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Detect and Eliminate Impure Thoughts

April 18, 2014 |   By a United States Practitioner

(Minghui.org) The 2014 Shen Yun Performing Arts show just concluded in our area. Two of my Chinese coworkers went to see the show. When I went to work the next day, I was worried about their feedback of the show. Actually, I started worrying during the show, especially during the dance depicting the persecution of Falun Gong practitioners. I was very concerned my Chinese coworkers might have negative thoughts about that program. I tried hard to suppress my worries. But I felt that I didn't identify the root cause of these thoughts.

During another performance, I thought to myself: “Imagine that I'm just a normal audience member. If I go to see a show, I would try to enjoy the performance without a lot of preconceived notions.”

As practitioners, we all know that Shen Yun shows are for saving sentient beings. But do we really understand the importance of it from the perspective of Fa-rectification and with rationality, instead of emotion?

Take me as an example; my impure thoughts and erroneous notion, even though subconscious to me, led me to worry about people's reaction to the show, which in turn might have blocked Teacher's Fa-rectification effort of saving people.

I realized that only when audience members watch Shen Yun shows without any preconceived notions, can they really understand the show's essence. Just like how practitioners should study the Fa without any notions. When practitioners participate in Shen Yun promotion and support work, our human notions may not only affect us negatively, but more importantly, they may prevent people from being saved.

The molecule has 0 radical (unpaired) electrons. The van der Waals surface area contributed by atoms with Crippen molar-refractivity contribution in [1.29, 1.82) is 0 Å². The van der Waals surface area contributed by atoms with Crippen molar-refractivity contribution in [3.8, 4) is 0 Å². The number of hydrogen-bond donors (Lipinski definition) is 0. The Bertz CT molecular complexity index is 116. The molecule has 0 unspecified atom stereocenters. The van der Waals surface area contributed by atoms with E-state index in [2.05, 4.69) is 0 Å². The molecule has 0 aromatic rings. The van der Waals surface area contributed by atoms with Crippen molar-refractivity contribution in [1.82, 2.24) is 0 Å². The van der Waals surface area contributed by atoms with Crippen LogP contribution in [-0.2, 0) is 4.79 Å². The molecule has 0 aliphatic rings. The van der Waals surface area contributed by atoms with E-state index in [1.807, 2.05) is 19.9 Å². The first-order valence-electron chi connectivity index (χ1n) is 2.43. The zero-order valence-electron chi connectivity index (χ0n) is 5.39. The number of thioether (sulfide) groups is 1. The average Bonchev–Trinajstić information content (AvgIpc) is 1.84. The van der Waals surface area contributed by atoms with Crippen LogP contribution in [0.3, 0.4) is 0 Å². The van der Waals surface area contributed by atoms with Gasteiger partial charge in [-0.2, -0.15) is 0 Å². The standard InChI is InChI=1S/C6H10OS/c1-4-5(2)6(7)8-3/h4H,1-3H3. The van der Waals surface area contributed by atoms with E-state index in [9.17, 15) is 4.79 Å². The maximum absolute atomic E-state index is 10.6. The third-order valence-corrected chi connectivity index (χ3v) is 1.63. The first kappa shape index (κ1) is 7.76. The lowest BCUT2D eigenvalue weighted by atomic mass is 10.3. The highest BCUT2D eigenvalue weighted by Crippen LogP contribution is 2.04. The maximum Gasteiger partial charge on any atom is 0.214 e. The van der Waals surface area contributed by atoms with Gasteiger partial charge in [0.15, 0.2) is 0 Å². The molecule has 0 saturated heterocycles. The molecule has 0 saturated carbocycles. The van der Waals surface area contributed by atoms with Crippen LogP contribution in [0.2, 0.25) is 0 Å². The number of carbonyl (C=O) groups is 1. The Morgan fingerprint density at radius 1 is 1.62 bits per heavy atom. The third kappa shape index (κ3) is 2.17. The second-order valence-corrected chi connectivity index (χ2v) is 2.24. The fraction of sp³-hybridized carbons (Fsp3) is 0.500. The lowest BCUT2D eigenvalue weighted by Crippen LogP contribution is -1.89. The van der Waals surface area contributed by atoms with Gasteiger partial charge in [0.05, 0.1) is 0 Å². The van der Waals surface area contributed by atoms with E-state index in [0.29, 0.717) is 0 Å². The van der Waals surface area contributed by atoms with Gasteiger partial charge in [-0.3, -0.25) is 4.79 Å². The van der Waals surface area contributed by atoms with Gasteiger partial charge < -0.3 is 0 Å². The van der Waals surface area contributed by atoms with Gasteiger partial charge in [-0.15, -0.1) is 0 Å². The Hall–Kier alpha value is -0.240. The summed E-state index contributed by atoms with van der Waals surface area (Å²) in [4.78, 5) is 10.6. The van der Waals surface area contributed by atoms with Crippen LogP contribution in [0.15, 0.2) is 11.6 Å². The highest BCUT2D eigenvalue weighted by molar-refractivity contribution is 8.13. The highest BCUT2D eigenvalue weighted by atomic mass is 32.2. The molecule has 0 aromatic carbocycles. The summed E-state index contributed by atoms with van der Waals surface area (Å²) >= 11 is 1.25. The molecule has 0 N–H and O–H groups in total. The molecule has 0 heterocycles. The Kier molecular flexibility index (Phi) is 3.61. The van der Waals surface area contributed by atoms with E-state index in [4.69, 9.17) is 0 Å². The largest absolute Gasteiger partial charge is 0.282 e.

We really don't need to worry about people's reaction to Shen Yun. Some audience members said the show was beautiful. Some said they received God's messages through the show, and others were moved to tears. Very few didn't have much of an impression of it, which is normal. As Teacher said in Zhuan Falun,

“When a foolish person hears it, this person will laugh at it loudly. If this person doesn’t laugh at it loudly, it’s not the Tao."

No matter what other people think, we practitioners need to have righteous thoughts.

I thought about our truth-clarification efforts, and sometimes we didn't know how to respond when confronted with obviously wrong ideas from people we were trying to clarify the truth to. I realized that our own notions made it difficult for us to break out of the incorrect way of thinking. Sometimes, when I eliminated a wrong notion, it felt like a balloon had been popped. Probably a layer of shell surrounding me was removed.

Please kindly point out anything inappropriate.